Parts by weight DER 511 (epoxy resin by Dow Chemicals Corp.) 100 DER 611 (epoxy resin by Dow Chemicals Corp.) 50 Dicyano diamine 4 Benzyl dimethyl amine 0.3

Dicyano diamine is dissolved in a solution containing dimethyl formamide and ethyl Cellosolve in the ratio of 50 to 50 by weight and the above components are dissolved in acetone and the viscosity is adjusted to approximately 200 centipoise (cps.). Epoxy resin impregnated glass cloths are produced with the above solution under similar conditions to those in Example 1 to provide a prepreg of NEMA FR-4 grade.

Then, the adhesive coated copper foil is placed on several sheets of the prepregs and pressed thereon under a pressure of 10 kg./cm. at 175 C. for two minutes and then under a pressure of 35 kg./cm. at 175 C. for an hour to produce a copper clad glass board. The characteristics of the board thus produced are shown in Table 1.

EXAMPLE 4 Parts by weight Araldite 684 EK-40 (solid 40%) (phenoxy resin by Chiba) DER 5 80 (low molecular epoxy resin by Dow Chemicals Corp.) 40 APO (cross-linking agent by Sogo Yakuko) 5 Beckamine J 820 (amine resin by Dai Nippon Ink &

Chemicals Inc.) 5

The above components are used and the other conditions are the same as those in Example 1 to produce an adhesive coated copper foil.

Parts by weight Epikote 1045-A-70 (epoxy resin by Shell Chemicals Corp.) 75 Epikote 154 (epoxy resin by Shell Chemicals Corp.) 25 Diaminodiphenylsulfone 15 BF 400 (hardener by Shell Chemicals Corp.) 0.8

duce a copper clad glass board. The characteristics of the board thus obtained are shown in Table 1.

EXAMPLE 5 Parts by weight Phenoxy PAHJ Epon 828 50 Tyzor TE (chelate compound by Du Pont) 5 A copper clad glass board is made in the same manner as in Example 1 except that the above components are dissolved in methylethylketone to produce an adhesive containing a solid component of 20%. The characteristics of the glass boardthus obtained are shown in Table 2.

EXAMPLE 6 Parts by weight Phenoxy PAHJ 100 Epon 828 V 50 Tyzor AA (chelate compound by Du Pont) 5 BF 'NI-I C I-I 0.3

A copper clad glass board is produced in the same manner as in Example 1 except that the above components are dissolved in methylethylketone to provide an adhesive having a solid component of 20%. The characteristics of the glass board thus obtained are shown in Table 2.

A copper clad glass board is produced in the same manner as in Example 1 except that an adhesive is made from the above components. The characteristics of the glass board are shown in Table 2.

EXAMPLE 8 Parts by weight Epikote 0L-55-B40 (epoxy resin by Shell Chemicals Corp.) (solid component 40% 400 Epon 828 40 (1) 10 Becl amirie J 820 (amine resin by Dai hlippon Ink 8;

Chemicals Inc.) 5

CHQCH,

The above components are dissolved in methylethylketone to obtain an adhesive containing a solid component in the ratio of 20% by weight with respect to the methylethylketone. This adhesive is coated 25 microns thick on a polypropylene laminated paper and held at normal temperature for two minutes, at 90 C. for two minutes and then at C. for four minutes. The coated adhesive is peeled off from the laminated paper and pressed between a copper foil and a prepreg under the same conditions employed in Example 1, thus obtaining a copper clad glass :board. The characteristics of the board are shown in Table 1.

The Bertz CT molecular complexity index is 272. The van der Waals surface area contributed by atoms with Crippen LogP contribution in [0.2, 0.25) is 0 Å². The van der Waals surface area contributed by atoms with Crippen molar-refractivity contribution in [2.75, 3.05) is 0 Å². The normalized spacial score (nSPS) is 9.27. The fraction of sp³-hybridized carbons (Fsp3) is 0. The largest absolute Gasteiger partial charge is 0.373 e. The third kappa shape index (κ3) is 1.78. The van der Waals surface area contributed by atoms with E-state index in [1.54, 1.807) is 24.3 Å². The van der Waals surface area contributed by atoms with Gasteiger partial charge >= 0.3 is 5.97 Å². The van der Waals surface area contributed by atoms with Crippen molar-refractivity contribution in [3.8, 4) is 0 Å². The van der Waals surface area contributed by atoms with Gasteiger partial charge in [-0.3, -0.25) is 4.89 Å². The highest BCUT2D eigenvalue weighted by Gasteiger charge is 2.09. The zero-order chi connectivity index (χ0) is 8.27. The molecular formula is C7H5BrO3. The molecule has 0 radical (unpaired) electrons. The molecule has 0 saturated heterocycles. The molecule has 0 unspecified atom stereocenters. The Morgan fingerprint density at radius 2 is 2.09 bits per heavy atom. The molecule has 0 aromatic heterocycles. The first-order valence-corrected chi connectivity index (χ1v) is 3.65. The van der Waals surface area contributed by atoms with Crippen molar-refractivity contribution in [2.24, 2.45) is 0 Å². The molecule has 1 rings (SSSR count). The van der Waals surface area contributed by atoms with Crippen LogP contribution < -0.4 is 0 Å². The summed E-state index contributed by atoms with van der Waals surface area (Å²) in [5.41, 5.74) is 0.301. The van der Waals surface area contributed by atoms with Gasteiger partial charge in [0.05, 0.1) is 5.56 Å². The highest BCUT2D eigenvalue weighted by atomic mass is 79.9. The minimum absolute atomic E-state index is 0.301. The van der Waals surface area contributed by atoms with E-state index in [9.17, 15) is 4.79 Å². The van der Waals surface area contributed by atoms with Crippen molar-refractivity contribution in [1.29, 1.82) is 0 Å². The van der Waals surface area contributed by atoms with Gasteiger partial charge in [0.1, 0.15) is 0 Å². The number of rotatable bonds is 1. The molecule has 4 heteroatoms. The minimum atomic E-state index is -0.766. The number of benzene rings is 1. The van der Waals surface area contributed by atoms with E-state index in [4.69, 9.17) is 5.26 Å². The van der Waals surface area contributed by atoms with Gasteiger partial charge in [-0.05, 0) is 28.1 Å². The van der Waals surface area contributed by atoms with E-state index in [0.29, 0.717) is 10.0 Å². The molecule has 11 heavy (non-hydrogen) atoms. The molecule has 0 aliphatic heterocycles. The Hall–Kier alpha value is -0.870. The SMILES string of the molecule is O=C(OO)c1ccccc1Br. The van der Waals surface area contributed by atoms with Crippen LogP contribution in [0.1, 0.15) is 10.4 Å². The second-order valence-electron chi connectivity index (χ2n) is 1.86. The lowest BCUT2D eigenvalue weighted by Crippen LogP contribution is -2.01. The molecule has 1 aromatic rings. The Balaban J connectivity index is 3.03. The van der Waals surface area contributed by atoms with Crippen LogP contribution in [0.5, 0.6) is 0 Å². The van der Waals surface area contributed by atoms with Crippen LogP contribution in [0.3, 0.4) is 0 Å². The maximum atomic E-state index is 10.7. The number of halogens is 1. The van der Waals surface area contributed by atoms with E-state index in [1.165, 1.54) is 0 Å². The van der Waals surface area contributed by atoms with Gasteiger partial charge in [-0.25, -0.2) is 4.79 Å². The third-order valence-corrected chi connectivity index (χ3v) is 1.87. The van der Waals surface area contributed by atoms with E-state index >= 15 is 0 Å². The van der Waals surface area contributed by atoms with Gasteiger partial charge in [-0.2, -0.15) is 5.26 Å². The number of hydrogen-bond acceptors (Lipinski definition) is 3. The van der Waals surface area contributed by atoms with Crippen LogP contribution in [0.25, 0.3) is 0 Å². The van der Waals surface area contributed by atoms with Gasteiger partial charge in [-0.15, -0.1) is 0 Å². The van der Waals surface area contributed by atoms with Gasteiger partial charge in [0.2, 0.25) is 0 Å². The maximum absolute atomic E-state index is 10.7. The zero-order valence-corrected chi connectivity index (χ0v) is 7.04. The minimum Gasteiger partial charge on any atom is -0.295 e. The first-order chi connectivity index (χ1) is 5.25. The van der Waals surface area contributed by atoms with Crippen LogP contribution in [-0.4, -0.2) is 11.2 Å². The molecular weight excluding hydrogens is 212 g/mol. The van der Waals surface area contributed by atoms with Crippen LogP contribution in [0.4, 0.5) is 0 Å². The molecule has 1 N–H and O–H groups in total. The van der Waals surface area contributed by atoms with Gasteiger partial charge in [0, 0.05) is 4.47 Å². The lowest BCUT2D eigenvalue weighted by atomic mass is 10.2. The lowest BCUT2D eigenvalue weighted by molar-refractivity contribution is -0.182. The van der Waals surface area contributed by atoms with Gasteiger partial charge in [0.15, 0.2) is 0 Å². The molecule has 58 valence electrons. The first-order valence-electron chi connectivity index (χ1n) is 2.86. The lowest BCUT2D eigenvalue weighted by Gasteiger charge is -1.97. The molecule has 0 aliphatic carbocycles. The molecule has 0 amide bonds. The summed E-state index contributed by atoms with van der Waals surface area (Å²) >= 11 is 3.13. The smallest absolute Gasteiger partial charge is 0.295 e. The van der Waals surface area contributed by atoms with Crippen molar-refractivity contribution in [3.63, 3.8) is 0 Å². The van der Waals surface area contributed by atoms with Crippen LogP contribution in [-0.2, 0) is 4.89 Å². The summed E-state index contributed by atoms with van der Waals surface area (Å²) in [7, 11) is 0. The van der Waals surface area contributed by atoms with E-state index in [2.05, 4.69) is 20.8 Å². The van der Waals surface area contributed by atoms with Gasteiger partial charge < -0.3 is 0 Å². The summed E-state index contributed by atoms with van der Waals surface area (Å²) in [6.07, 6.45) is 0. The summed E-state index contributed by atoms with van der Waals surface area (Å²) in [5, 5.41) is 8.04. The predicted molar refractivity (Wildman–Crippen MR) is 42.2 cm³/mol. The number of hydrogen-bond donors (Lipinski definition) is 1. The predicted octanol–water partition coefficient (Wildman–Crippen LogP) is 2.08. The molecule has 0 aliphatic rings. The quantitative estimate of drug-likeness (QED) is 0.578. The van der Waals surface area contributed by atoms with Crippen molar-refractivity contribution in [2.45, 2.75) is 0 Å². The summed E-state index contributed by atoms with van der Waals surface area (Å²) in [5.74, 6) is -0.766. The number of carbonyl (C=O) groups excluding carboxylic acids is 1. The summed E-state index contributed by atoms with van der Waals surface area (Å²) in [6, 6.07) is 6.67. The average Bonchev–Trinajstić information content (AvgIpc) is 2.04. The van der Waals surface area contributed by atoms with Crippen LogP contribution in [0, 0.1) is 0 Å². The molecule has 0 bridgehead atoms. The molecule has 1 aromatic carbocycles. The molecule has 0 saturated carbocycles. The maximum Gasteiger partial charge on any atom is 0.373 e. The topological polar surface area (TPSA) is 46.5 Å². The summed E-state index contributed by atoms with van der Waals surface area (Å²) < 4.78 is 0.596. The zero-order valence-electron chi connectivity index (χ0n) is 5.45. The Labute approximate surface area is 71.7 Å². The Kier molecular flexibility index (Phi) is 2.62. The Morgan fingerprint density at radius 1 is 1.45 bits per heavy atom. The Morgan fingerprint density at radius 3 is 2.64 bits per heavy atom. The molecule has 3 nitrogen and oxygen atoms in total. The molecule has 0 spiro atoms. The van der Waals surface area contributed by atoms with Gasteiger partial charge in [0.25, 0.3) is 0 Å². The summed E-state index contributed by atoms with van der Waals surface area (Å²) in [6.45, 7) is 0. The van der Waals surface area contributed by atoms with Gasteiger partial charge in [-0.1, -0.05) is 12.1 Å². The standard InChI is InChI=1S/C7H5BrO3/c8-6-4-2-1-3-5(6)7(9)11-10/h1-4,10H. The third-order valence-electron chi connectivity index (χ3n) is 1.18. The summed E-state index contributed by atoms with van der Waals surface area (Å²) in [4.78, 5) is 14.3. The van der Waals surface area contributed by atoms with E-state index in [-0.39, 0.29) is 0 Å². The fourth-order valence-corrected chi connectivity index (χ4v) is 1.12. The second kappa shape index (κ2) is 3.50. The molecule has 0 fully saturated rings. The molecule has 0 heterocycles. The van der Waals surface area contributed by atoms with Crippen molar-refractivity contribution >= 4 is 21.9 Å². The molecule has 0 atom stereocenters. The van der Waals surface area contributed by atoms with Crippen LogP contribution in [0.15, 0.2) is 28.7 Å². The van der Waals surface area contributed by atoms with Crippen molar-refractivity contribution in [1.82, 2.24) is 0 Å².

Normal 260 C. for 3 70 C for 30 ed at 140C.

loroethylene Surfaceinsulatlon chromic acid Copper clad glass board condition minutes minutes for 7 days for one hour resistance (Mn) mixture Example 1 Adhesive not used. 1. 66 1. 55 1. 60 1. 65 1.54 Higher than 10 Insoluble.

Conventional sample A adhesive notused 1.75 1.59 1.55 1.48 1.73 do Do. Conventional sample B adhesive not used 1. 58 1.54 1. 28 1. 50 1. 55 .-...do D0. Butyrol phenol system adhesiveused 2.15 1.90 1.76 1.80 1.89 do. Soluble.

2. 38 2.17 2.20 2.25 2.17 do Insoluble. 2.06 2.02 2.01 2.02 2.17 0-. D0. 2. 31 2.05 2.02 2.10 2.32 do Do. 2. 50 2. 20 2. 00 2. 2.57 ---..do. DO. 2.42 2.20 2.30 2.30 2.42 0 D0.

The surface insulation resistances were measured under chromic acid mixture containing CrO' H 80 and H 0 in o the conditions I IS C-96/35/ 90 and in the treatment with the ratio of 1:5: 15 by weight and heated up to 70 C. to sulfuric-chromic acid mixture were treated with a soluoxidize the surface of the aluminum plate. Two aluminum tion of 400 g./l. of CrO in 70 g./l. of concentrated sulplates thus treated were coated with the above adhesive furic acid at 50 C. for 15 minutes. The other items for and held at room temperature for two minutes, theretesting were determined with reference to the standards after being heated at 90 C. for two minutes and then such as MIL, NEMA and H8. at 140 C. for four minutes to semicure the adhesive.

TABLE 2 Peel strength (kg/cm.)

After Aitersoaked After After Treatment Copper soaked in in 10% KCL heated treated with clad solder at solution at at 140 C. with boiled Surface sulfuricglass Normal 260 C. for 70 C. for for 7 triehloroinsulation chromle acid board condition 3 minutes minutes days ethylene resistance (M0) mixture Example:

5 2.17 1.90 1.90 2.05 2.10 Higher than 10 Insoluble.

2.30 1.95 1.84 2.34 2.30 do Do. 2. 26 1.85 2.00 2.22 2.22 do Do.

EXAMPLE 9 The semicured adhesive layer was 25 microns. These two Composition of adhesive Parts by weight aluminum plates were placed one on the other and pressed under a pressure of 10 kg./cm. at 160 C. for 30 minutes to provide a Sample 1 for measuring shear strength.

Then, an aluminum plate and an aluminum foil were coated with the adhesive in the same manner as that above described and then similarly bonded together to obtain a Sample 2 for measuring peel strength.